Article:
This is a major theme of Adams’s work, encapsulated in the first chapter where he recounts the 1985 trip to find the aye-aye on a small island off Madagascar, this lemur’s last refuge. He discusses how the rise of the monkeys millions of years ago made the lemurs extinct in Africa. They remained only in the monkey-free environment of Madagascar. Until, of course, we, ‘the monkey’s descendants’, arrived, endangering them once more.

Encountering the odd aye-aye, Adams writes: ‘I was a monkey looking at a lemur’. This for him was simply another tale in a story going millions of years back. Our descendants started it, and now we are finishing it. The book’s account of meeting with some old relatives- the mountain gorillas- also emphasises our place in nature, and is funny and charming, and thought-provoking too.

But it is not at all a gloomy book, for all this. Adams was known for his comic wit and it is to be found in glorious abundance in Last Chance to See. Whether recounting a hunt for a condom in Shanghai (to sheath a microphone for underwater use), or recalling some of the downright weird people he met around the world, or the comedy of errors which resulted from travelling in such distant places, there is always a laugh to be found. Adams’s powers of description of the animals are breath-taking, and often funny. His writing is also informed by his scientific knowledge- Dawkins even remarks in the introduction that many of his musings are original enough to give scientists something to seriously think about.

And the gloom is lifted most of all by the large cast of dedicated, and often eccentric, people encountered on these travels, who live their lives fighting to protect these species from destruction, often against the weight of bureaucracy, ignorance and profit. That is another of the book’s points: we may well be responsible for the plight these species are in but we are also their only hope of survival (and, sadly, that sometimes means going with market forces and making these animals profitable through tourism and suchlike). We are part of nature but we are endowed with (very limited) intelligence, and only we can hope to undo our wrongs and protect these species.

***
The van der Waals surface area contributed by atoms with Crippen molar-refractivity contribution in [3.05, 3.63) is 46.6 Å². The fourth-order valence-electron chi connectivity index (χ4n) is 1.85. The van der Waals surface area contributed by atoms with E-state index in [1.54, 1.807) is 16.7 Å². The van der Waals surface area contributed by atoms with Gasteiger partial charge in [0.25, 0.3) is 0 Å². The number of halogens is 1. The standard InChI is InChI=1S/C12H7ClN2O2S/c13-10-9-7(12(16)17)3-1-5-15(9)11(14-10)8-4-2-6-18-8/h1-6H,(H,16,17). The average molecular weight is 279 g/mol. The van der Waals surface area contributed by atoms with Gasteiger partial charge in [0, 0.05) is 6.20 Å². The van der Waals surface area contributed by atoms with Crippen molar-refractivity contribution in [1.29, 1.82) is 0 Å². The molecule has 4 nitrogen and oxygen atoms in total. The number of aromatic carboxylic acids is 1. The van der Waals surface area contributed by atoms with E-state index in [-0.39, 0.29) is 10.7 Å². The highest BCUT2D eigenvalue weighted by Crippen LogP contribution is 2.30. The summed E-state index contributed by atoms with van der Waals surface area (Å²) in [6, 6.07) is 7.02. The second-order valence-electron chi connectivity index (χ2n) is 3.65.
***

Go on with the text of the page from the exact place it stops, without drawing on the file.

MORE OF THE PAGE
Why should we? Well, as Carwardine remarks, they are useful to us, the environment, and the planet- he explains all the practical reasons why we should protect them. But as Dawkins says, who cares what use they are? Carwardine’s main reason, and the only sufficient one for any remotely intelligent or decent person, is simply that ‘the world would be a poorer, darker, lonelier place without them.’ Their very existence is reason enough to preserve them.

Douglas Adams did his bit by publicising the danger faced by many animals and was a friend of endangered species until his death. His many works should be read for many reasons and Last Chance to See was his own favourite, and in my opinion one of his very best. It is warm, hilarious, learned, and humane- much like the man himself.